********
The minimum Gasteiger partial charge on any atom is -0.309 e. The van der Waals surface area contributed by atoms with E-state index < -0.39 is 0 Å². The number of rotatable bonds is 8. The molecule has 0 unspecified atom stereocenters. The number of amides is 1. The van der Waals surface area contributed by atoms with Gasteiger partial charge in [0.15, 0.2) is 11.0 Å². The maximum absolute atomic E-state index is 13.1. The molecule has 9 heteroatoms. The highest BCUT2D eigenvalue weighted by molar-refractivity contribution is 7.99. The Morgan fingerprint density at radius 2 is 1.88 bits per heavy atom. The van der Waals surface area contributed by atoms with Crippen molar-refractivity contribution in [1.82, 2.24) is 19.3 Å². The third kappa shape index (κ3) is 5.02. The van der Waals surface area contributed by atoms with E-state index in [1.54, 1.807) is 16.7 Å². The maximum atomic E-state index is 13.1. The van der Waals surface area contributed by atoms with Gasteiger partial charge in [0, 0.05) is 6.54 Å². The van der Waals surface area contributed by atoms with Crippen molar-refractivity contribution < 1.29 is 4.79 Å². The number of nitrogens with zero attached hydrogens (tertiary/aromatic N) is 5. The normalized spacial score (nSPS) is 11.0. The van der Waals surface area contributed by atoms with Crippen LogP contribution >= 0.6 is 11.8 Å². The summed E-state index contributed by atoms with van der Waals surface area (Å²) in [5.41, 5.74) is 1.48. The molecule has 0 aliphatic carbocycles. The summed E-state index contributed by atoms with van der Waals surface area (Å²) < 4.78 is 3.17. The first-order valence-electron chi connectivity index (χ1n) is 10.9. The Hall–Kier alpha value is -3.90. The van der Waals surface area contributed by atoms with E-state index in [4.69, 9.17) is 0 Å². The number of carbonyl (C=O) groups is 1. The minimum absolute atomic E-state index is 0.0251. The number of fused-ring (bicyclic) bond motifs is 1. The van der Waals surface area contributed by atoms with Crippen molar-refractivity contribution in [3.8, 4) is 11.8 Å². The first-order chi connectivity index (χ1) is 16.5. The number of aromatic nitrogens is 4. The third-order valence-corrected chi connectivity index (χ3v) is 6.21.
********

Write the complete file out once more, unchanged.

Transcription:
The minimum Gasteiger partial charge on any atom is -0.309 e. The van der Waals surface area contributed by atoms with E-state index < -0.39 is 0 Å². The number of rotatable bonds is 8. The molecule has 0 unspecified atom stereocenters. The number of amides is 1. The van der Waals surface area contributed by atoms with Gasteiger partial charge in [0.15, 0.2) is 11.0 Å². The maximum absolute atomic E-state index is 13.1. The molecule has 9 heteroatoms. The highest BCUT2D eigenvalue weighted by molar-refractivity contribution is 7.99. The Morgan fingerprint density at radius 2 is 1.88 bits per heavy atom. The van der Waals surface area contributed by atoms with Crippen molar-refractivity contribution in [1.82, 2.24) is 19.3 Å². The third kappa shape index (κ3) is 5.02. The van der Waals surface area contributed by atoms with E-state index in [1.54, 1.807) is 16.7 Å². The maximum atomic E-state index is 13.1. The van der Waals surface area contributed by atoms with Gasteiger partial charge in [0, 0.05) is 6.54 Å². The van der Waals surface area contributed by atoms with Crippen molar-refractivity contribution < 1.29 is 4.79 Å². The number of nitrogens with zero attached hydrogens (tertiary/aromatic N) is 5. The normalized spacial score (nSPS) is 11.0. The van der Waals surface area contributed by atoms with Crippen LogP contribution >= 0.6 is 11.8 Å². The summed E-state index contributed by atoms with van der Waals surface area (Å²) in [5.41, 5.74) is 1.48. The molecule has 0 aliphatic carbocycles. The summed E-state index contributed by atoms with van der Waals surface area (Å²) < 4.78 is 3.17. The first-order valence-electron chi connectivity index (χ1n) is 10.9. The Hall–Kier alpha value is -3.90. The van der Waals surface area contributed by atoms with E-state index in [4.69, 9.17) is 0 Å². The number of carbonyl (C=O) groups is 1. The minimum absolute atomic E-state index is 0.0251. The number of fused-ring (bicyclic) bond motifs is 1. The van der Waals surface area contributed by atoms with Crippen molar-refractivity contribution in [3.8, 4) is 11.8 Å². The first-order chi connectivity index (χ1) is 16.5. The number of aromatic nitrogens is 4. The third-order valence-corrected chi connectivity index (χ3v) is 6.21.